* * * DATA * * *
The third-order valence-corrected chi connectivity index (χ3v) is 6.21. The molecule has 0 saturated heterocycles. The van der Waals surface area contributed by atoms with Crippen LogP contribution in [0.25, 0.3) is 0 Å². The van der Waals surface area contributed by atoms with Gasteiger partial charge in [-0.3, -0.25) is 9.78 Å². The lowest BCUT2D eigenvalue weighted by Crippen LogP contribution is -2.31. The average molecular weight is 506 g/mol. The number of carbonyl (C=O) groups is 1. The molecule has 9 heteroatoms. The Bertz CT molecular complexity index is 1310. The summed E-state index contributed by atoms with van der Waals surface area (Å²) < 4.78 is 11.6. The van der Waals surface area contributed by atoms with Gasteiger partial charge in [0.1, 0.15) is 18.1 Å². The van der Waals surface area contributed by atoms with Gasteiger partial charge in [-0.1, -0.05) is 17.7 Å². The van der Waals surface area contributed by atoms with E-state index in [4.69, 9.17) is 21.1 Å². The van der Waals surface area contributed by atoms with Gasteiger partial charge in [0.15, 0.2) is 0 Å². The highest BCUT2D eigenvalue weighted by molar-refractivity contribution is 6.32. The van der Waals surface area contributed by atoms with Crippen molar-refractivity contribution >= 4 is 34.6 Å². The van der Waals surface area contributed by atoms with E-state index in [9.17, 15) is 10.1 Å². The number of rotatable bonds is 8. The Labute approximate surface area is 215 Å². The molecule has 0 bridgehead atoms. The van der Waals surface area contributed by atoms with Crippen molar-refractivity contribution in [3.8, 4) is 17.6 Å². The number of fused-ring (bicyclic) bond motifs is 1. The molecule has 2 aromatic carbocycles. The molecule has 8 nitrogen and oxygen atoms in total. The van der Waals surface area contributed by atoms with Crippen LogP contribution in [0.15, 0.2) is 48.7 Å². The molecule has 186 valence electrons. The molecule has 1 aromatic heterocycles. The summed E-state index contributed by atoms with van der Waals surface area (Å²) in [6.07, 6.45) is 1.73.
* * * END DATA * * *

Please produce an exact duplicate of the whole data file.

The third-order valence-corrected chi connectivity index (χ3v) is 6.21. The molecule has 0 saturated heterocycles. The van der Waals surface area contributed by atoms with Crippen LogP contribution in [0.25, 0.3) is 0 Å². The van der Waals surface area contributed by atoms with Gasteiger partial charge in [-0.3, -0.25) is 9.78 Å². The lowest BCUT2D eigenvalue weighted by Crippen LogP contribution is -2.31. The average molecular weight is 506 g/mol. The number of carbonyl (C=O) groups is 1. The molecule has 9 heteroatoms. The Bertz CT molecular complexity index is 1310. The summed E-state index contributed by atoms with van der Waals surface area (Å²) < 4.78 is 11.6. The van der Waals surface area contributed by atoms with Gasteiger partial charge in [0.1, 0.15) is 18.1 Å². The van der Waals surface area contributed by atoms with Gasteiger partial charge in [-0.1, -0.05) is 17.7 Å². The van der Waals surface area contributed by atoms with E-state index in [4.69, 9.17) is 21.1 Å². The van der Waals surface area contributed by atoms with Gasteiger partial charge in [0.15, 0.2) is 0 Å². The highest BCUT2D eigenvalue weighted by molar-refractivity contribution is 6.32. The van der Waals surface area contributed by atoms with Crippen molar-refractivity contribution >= 4 is 34.6 Å². The van der Waals surface area contributed by atoms with E-state index in [9.17, 15) is 10.1 Å². The number of rotatable bonds is 8. The Labute approximate surface area is 215 Å². The molecule has 0 bridgehead atoms. The van der Waals surface area contributed by atoms with Crippen molar-refractivity contribution in [3.8, 4) is 17.6 Å². The number of fused-ring (bicyclic) bond motifs is 1. The molecule has 2 aromatic carbocycles. The molecule has 8 nitrogen and oxygen atoms in total. The van der Waals surface area contributed by atoms with Crippen LogP contribution in [0.15, 0.2) is 48.7 Å². The molecule has 186 valence electrons. The molecule has 1 aromatic heterocycles. The summed E-state index contributed by atoms with van der Waals surface area (Å²) in [6.07, 6.45) is 1.73.